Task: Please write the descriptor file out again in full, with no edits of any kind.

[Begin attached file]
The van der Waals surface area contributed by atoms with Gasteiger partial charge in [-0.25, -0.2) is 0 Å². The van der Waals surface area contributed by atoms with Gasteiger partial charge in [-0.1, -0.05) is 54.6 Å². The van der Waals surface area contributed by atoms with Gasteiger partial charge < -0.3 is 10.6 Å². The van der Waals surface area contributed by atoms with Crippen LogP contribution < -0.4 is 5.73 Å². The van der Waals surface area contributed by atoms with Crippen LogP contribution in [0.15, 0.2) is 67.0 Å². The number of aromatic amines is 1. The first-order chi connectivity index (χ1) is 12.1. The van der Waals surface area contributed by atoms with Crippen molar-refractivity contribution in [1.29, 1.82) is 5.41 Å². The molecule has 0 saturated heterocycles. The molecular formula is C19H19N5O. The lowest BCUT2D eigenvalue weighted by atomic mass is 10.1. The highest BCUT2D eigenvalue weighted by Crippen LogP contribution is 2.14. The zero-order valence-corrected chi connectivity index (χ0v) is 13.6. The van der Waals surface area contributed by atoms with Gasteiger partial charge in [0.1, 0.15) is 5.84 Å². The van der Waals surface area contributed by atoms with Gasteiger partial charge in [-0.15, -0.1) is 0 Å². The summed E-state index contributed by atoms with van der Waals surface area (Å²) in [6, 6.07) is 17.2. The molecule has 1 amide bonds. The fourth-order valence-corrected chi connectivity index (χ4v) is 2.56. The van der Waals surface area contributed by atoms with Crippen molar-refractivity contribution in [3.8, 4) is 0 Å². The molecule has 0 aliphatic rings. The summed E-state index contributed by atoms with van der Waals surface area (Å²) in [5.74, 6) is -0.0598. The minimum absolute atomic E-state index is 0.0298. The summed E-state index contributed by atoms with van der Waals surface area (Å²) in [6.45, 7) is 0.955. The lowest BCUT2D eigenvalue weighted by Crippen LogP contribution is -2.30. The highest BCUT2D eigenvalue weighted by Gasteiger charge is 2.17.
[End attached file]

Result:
The van der Waals surface area contributed by atoms with Gasteiger partial charge in [-0.25, -0.2) is 0 Å². The van der Waals surface area contributed by atoms with Gasteiger partial charge in [-0.1, -0.05) is 54.6 Å². The van der Waals surface area contributed by atoms with Gasteiger partial charge < -0.3 is 10.6 Å². The van der Waals surface area contributed by atoms with Crippen LogP contribution < -0.4 is 5.73 Å². The van der Waals surface area contributed by atoms with Crippen LogP contribution in [0.15, 0.2) is 67.0 Å². The number of aromatic amines is 1. The first-order chi connectivity index (χ1) is 12.1. The van der Waals surface area contributed by atoms with Crippen molar-refractivity contribution in [1.29, 1.82) is 5.41 Å². The molecule has 0 saturated heterocycles. The molecular formula is C19H19N5O. The lowest BCUT2D eigenvalue weighted by atomic mass is 10.1. The highest BCUT2D eigenvalue weighted by Crippen LogP contribution is 2.14. The zero-order valence-corrected chi connectivity index (χ0v) is 13.6. The van der Waals surface area contributed by atoms with Gasteiger partial charge in [0.1, 0.15) is 5.84 Å². The van der Waals surface area contributed by atoms with Gasteiger partial charge in [-0.15, -0.1) is 0 Å². The summed E-state index contributed by atoms with van der Waals surface area (Å²) in [6, 6.07) is 17.2. The molecule has 1 amide bonds. The fourth-order valence-corrected chi connectivity index (χ4v) is 2.56. The van der Waals surface area contributed by atoms with Crippen molar-refractivity contribution in [3.8, 4) is 0 Å². The molecule has 0 aliphatic rings. The summed E-state index contributed by atoms with van der Waals surface area (Å²) in [5.74, 6) is -0.0598. The minimum absolute atomic E-state index is 0.0298. The summed E-state index contributed by atoms with van der Waals surface area (Å²) in [6.45, 7) is 0.955. The lowest BCUT2D eigenvalue weighted by Crippen LogP contribution is -2.30. The highest BCUT2D eigenvalue weighted by Gasteiger charge is 2.17.